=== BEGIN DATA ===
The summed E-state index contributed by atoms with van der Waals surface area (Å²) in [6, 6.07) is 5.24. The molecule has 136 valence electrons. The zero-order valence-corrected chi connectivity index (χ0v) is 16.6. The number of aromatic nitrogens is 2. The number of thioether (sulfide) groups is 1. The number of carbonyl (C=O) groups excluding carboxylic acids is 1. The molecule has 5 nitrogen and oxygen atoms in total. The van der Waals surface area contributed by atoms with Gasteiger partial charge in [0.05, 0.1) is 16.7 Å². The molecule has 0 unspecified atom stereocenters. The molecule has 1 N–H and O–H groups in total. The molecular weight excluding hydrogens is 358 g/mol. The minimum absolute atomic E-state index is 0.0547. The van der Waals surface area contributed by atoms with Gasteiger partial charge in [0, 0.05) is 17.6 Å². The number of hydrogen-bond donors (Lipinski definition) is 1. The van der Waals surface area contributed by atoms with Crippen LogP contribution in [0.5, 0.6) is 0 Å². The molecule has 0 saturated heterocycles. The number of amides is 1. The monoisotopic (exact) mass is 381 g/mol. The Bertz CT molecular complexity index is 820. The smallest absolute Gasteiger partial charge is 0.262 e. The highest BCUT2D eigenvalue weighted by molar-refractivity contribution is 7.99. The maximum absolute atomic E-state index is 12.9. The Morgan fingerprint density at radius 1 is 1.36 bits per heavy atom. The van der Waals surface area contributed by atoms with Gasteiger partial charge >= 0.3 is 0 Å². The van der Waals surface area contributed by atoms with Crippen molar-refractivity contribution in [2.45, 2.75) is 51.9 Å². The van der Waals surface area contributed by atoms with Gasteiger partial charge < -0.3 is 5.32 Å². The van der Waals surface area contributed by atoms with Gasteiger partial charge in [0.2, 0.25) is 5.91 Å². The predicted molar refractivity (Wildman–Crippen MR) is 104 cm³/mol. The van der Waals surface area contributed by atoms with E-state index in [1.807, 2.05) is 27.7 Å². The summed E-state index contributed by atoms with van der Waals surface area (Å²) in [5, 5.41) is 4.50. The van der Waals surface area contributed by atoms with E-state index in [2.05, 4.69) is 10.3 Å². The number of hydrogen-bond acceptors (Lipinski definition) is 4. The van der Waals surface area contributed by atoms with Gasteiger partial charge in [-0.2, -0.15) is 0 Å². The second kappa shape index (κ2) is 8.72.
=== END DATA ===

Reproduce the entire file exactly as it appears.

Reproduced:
The summed E-state index contributed by atoms with van der Waals surface area (Å²) in [6, 6.07) is 5.24. The molecule has 136 valence electrons. The zero-order valence-corrected chi connectivity index (χ0v) is 16.6. The number of aromatic nitrogens is 2. The number of thioether (sulfide) groups is 1. The number of carbonyl (C=O) groups excluding carboxylic acids is 1. The molecule has 5 nitrogen and oxygen atoms in total. The van der Waals surface area contributed by atoms with Gasteiger partial charge in [0.05, 0.1) is 16.7 Å². The molecule has 0 unspecified atom stereocenters. The molecule has 1 N–H and O–H groups in total. The molecular weight excluding hydrogens is 358 g/mol. The minimum absolute atomic E-state index is 0.0547. The van der Waals surface area contributed by atoms with Gasteiger partial charge in [0, 0.05) is 17.6 Å². The number of hydrogen-bond donors (Lipinski definition) is 1. The van der Waals surface area contributed by atoms with Crippen LogP contribution in [0.5, 0.6) is 0 Å². The molecule has 0 saturated heterocycles. The number of amides is 1. The monoisotopic (exact) mass is 381 g/mol. The Bertz CT molecular complexity index is 820. The smallest absolute Gasteiger partial charge is 0.262 e. The highest BCUT2D eigenvalue weighted by molar-refractivity contribution is 7.99. The maximum absolute atomic E-state index is 12.9. The Morgan fingerprint density at radius 1 is 1.36 bits per heavy atom. The van der Waals surface area contributed by atoms with Gasteiger partial charge >= 0.3 is 0 Å². The van der Waals surface area contributed by atoms with Crippen molar-refractivity contribution in [2.45, 2.75) is 51.9 Å². The van der Waals surface area contributed by atoms with Gasteiger partial charge < -0.3 is 5.32 Å². The van der Waals surface area contributed by atoms with Gasteiger partial charge in [0.2, 0.25) is 5.91 Å². The predicted molar refractivity (Wildman–Crippen MR) is 104 cm³/mol. The van der Waals surface area contributed by atoms with E-state index in [1.807, 2.05) is 27.7 Å². The summed E-state index contributed by atoms with van der Waals surface area (Å²) in [5, 5.41) is 4.50. The van der Waals surface area contributed by atoms with E-state index in [2.05, 4.69) is 10.3 Å². The number of hydrogen-bond acceptors (Lipinski definition) is 4. The van der Waals surface area contributed by atoms with Gasteiger partial charge in [-0.2, -0.15) is 0 Å². The second kappa shape index (κ2) is 8.72.